Monday, October 20, 2008

Chipping Mulch and Compost Starter

This is me, having vanquished two mighty piles of pruned bushes and trees. I kept the piles separated into brown for mulch, and green for compost.

Here are the same piles pre-chipping. The brown is mostly dead-headed sage and other natives. The green is mostly olive suckers with some beans and squash that recently gave up the ghost.

We have a big yard and desparately need both compose and mulch. We can never have enough of either. The mulch gets spread wherever the ground is showing through, to hold in moisture and to disuade weeds. The compost is needed to extend and feed our vegetable beds.

This is what the green stuff looks like up close. It feels moist and is probably about 50/50 leaves and sticks.

The old pile is so well cooked that there is little in it that resembles plant material except for the last two weeks worth of kitchen scraps which haven't been completely digested. I pulled those out as I turned the pile, completely moving the whole thing about three feet (btw: lots of crawley backs).

Fresh kitchen scaps, the partialy decomposed scraps from the older pile and a handful or two of completed compost were added in layers to the chipped green material. The new pile is begun. Now the challenge is to see how long I can keep it hot by adding fresh green stuff and kitchen scraps.

Previously on Ramshackle Solid:
Starting a New Compost Pile
Feeding the Compost Pile
Compost Pile Update
Grub Mystery Solved


  1. Eric, thanks for the blog. Here's my question: you own a chipper? Is that worthwhile? How? I have tons and tons of woody waste (lots of trees and wind), and green stuff, and without access to such things, have for the time being settled on the slow process of simply piling them into groups to be covered, slowly, by compostable materials. Looking for better options, but *owning* a chipper seems like a big move. Thanks

  2. Erik,

    Agreed - the chipper is a big move - probably not for everyone. For us it makes sense. Here's why:

    We have about 10 or 12 olive trees that grow like weeds and need regular trimming. The green pile in the second picture is from the accumulation of just the suckers that sprout from the bottom of each tree. They need to be trimmed from the trees every 4-6 months. No branch trimming in this batch. Left alone it simply wouldn't decompose quickly enough - we'd eventually be buried by olive trimmings alone. Add to that the sage, pomegranates, toyons... you get the picture. The chipper helps us keep the place tidy-ish.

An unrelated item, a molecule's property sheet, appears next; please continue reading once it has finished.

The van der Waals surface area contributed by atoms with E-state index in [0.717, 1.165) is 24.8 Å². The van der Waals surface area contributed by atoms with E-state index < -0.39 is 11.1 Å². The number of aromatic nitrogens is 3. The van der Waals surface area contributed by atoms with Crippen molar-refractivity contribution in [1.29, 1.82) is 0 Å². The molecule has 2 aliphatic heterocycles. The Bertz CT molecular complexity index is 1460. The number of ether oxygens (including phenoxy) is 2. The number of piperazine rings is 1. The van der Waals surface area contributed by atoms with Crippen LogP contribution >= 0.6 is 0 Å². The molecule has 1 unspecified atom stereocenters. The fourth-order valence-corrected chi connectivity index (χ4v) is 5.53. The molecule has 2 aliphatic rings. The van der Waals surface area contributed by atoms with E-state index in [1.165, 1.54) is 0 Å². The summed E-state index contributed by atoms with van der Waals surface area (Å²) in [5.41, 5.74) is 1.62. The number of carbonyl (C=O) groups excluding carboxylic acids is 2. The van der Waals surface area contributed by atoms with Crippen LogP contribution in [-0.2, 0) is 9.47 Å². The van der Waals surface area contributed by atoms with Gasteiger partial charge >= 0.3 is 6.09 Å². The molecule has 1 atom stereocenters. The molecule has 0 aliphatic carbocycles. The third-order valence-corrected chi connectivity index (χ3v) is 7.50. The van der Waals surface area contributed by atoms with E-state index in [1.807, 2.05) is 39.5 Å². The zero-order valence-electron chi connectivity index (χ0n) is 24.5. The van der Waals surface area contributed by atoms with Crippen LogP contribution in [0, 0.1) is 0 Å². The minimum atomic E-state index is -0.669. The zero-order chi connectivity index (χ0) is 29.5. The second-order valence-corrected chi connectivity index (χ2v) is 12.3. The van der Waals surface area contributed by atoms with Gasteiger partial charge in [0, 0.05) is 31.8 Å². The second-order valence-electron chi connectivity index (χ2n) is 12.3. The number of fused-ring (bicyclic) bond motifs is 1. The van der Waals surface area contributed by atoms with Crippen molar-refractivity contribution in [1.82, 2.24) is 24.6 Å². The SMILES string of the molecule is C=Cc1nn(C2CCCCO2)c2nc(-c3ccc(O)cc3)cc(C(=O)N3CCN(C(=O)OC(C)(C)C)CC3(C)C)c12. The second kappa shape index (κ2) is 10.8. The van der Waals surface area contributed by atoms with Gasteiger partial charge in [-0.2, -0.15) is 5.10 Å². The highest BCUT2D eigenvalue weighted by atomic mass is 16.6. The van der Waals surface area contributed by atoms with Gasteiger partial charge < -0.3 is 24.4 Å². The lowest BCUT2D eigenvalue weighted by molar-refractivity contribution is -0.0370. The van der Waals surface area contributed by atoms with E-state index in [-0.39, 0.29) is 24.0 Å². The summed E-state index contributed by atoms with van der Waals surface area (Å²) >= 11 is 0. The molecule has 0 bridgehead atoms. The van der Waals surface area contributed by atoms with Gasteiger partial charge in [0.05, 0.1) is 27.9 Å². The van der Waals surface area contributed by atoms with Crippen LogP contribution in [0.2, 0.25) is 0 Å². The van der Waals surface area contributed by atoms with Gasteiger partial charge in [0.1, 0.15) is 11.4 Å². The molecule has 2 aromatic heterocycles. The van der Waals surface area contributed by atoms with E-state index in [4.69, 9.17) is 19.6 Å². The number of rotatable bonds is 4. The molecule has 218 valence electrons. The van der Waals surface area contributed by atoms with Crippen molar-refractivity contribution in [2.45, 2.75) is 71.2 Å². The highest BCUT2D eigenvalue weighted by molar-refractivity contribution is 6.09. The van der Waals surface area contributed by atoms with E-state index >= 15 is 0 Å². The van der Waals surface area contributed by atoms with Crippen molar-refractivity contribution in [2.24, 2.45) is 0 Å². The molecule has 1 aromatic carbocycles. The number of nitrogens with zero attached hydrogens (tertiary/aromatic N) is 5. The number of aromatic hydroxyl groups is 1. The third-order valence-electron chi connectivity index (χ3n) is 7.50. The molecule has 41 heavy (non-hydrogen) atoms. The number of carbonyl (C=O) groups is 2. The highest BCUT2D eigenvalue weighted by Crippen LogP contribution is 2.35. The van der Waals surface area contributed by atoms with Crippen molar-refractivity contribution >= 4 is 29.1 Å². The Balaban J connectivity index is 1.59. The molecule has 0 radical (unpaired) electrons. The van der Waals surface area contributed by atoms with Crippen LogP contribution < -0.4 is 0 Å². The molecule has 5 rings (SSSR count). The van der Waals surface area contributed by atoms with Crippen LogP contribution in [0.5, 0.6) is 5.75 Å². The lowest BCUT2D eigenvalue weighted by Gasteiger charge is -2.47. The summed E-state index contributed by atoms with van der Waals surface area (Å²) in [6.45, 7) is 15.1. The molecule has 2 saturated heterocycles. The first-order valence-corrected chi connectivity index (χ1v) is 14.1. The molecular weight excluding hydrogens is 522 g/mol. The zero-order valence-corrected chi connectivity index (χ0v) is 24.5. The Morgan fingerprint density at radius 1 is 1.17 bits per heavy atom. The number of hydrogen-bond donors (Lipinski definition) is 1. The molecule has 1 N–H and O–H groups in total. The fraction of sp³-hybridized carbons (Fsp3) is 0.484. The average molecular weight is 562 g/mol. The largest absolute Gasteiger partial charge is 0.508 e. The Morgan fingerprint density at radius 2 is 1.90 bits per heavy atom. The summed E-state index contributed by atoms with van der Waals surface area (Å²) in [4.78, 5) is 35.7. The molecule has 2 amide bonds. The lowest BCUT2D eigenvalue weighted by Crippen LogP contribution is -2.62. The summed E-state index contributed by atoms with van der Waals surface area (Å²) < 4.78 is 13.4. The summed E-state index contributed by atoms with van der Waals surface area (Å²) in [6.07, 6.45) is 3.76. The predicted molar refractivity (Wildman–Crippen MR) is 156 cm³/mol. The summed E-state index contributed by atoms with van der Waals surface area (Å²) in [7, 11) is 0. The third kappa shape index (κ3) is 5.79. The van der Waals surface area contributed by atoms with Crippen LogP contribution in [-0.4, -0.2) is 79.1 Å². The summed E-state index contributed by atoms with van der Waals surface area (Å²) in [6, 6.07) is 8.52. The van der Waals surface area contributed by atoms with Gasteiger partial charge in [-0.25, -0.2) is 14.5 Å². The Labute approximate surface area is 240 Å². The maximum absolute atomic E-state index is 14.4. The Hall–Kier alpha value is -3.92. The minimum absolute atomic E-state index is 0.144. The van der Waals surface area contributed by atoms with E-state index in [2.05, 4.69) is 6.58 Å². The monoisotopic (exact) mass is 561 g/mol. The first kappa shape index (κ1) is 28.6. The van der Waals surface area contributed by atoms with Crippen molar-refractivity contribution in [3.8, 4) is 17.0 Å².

I don't like to use the chipper but see it as a necessary minor evil at this point. We would need to send some green stuff to the dump otherwise. I run it for about an hour a month - much less than a I would need to run a mower if we had a lawn. It turns the green stuff into compost really fast. In 3 months the green compost pile pictured will be turned to into dirt (as was the one on the left which was started in July). The brown trimmings keep the rest of the dirt in the yard covered in a fairly attractive mulch which is really good for our natives. I almost never chip fallen leaves.We just let those lay or rake them off the paths.

    If you do decide to get a chipper, I suggest buying a powerful model. I think ours is 4hp. I have heard of folks buying small electric chippers that end up being much more trouble than they are worth. We also bought Patriot chipper used at a garage sale for a steal (I think it was $40) Buying used is a good idea so that way if you don't like it you'll probably be able to sell it for a similar amount - not much risk.

    I hope this helps. Good luck!

  3. Eric, thanks for this response; a used chipper sounds positively compelling - we get lots and lots of woody waste, like I said, and have that for mulch (rather than the occasional bonfire) would be great, and please my neighbors to no freaking end. Cheers!


Note: Only a member of this blog may post a comment.